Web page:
Gnoss – a quartet of insanely gifted Scots youngsters whose second album lulls and ignites.
Release date: 7th May 2021
Label: Blackfly Records
Format: CD / DL
Glasgow’s Royal Conservatoire might have played its part in honing the skills of Aidan Moodie, Graham Rorie, Connor Sinclair and Craig Baxter, but a grounding in folk music makes sure the fearsome foursome have a repertoire that guarantees a unique sound. All said, The Light Of The Moon sees the band unveil eleven original tracks weighted towards some impressive tunes.
As has been already observed elsewhere, the lineup of fiddle, flute, guitar and bodhran (plus bass from Breabach’s James Lindsay – already a name on our radar with his excellent Torus album) might suggest they are fully equipped to set festivals and folk clubs alight with pounding Celtic tunes. But there’s more to Gnoss than playing the sort of high octane music that gets an audience on its feet.
For a hit of the latter, flick the CD scanner to track three, Good Crieff and admire the band’s triumph over adversity of the necessity of remote recording from isolation. You’d never guess that these guys weren’t even in the same room such is the synergy and the inescapable bounceability in a tune that kicks like an angry mule. Cut From similar cloth, Tunction (Orcadian for ‘wear and tear’) adds a calmness to a still sprightly flowing fiddle-led tune.
Friends and family are rewarded with several tunes in their honour packed into the album. And yes, it’s the gift that keeps on giving when you have a bespoke tune written for a landmark birthday or celebration. Grandmothers, fathers, uncles and girlfriends are all immortalised in the gentle flow of various sonic love poems. Highlights include the dancing flute on Alister & Katrina’s leading his bedfellows into a slowly building ensemble piece and the lively spirit that the celebration of life that Adelaide’s carries.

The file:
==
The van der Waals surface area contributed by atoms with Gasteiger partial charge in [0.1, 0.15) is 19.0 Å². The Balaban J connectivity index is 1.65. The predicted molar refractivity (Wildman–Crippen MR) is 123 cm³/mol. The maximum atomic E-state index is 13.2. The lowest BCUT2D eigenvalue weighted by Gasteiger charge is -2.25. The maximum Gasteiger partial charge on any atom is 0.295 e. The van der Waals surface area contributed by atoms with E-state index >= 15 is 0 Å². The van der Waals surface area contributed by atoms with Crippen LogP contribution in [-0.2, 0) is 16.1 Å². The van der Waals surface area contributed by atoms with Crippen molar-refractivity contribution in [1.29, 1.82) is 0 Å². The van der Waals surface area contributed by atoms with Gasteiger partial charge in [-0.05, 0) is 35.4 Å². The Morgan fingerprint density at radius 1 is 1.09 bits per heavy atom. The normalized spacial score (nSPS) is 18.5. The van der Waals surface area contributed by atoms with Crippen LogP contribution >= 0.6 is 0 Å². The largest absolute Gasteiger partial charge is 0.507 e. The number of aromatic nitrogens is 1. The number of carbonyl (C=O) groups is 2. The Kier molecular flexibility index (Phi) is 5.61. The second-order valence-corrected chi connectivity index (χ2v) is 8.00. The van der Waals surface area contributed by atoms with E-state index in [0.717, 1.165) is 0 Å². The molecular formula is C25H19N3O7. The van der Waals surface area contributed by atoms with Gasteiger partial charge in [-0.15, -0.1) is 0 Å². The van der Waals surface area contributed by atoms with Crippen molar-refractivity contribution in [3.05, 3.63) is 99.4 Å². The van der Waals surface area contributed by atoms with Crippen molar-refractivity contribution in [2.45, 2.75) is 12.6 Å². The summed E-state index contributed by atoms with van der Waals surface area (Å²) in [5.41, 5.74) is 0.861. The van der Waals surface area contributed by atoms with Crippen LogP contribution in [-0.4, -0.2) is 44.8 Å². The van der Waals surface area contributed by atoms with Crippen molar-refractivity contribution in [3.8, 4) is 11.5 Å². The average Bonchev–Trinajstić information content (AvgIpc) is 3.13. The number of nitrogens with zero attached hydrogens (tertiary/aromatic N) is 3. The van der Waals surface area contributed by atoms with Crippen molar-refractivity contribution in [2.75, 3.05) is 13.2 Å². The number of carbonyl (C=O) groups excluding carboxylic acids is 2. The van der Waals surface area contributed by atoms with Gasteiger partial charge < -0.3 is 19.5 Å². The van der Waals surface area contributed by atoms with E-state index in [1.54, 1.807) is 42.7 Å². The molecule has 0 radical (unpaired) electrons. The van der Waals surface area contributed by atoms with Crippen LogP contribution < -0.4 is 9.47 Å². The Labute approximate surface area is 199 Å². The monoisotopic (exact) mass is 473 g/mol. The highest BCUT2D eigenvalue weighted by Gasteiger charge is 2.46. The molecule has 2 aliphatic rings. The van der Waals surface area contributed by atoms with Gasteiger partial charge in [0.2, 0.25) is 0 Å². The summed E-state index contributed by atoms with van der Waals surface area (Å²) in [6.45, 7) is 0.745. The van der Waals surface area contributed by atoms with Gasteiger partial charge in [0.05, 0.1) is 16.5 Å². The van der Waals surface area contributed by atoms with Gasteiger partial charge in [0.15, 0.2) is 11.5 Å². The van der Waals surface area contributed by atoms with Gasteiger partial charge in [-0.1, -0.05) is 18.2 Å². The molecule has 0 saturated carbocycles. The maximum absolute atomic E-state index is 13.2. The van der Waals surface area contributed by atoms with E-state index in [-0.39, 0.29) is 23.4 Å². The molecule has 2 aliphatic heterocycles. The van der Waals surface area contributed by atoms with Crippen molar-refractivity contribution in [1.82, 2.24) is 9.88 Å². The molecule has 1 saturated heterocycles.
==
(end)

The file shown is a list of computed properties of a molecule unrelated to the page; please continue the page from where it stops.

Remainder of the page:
Elsewhere, the coming together of the separate elements results in taking the band into what they’ve called “new spaces musically – blending the sonic textures of our instruments,” typified by the dreamy ambience on Sun That Hugs The Ocean. Of the handful of songs, The River stands out with the patter of percussion and easy singer/songwriter vibe that could easily be the work of one of the major names in the annals of singer/songwriter history.
The credits roll with That’s Me where the pastoral vibe soon gives way to a resurgent interplay between fiddle and whistle for a final round of jiggery folkery. Despite the occasional letting down of the hair, The Light Of The Moon conveys an overarching air of tranquility that for some reason, you can only find in Scottish folk music. Perhaps it’s the pathetic fallacy coming through in sounds inspired by the sweeping natural landscapes north of the border. Ultimatley it shows up a certain class that emphasises the emotive and subtle
The phrase ‘bright young folk’ keeps cropping up to describe the ongoing emergence of obscenely talented musicians who, thank the good Lord, turn their attention to folk music rather than the mysterious appeal of TV talent shows. If it ain’t broken, then why fix it? The Light Of the Moon perfectly personifies the tag. Creative Scotland at its foot-tapping, grin-inducing, sun-hugging best. Never mind That’s Me. that’s Gnoss.
Here’s The River: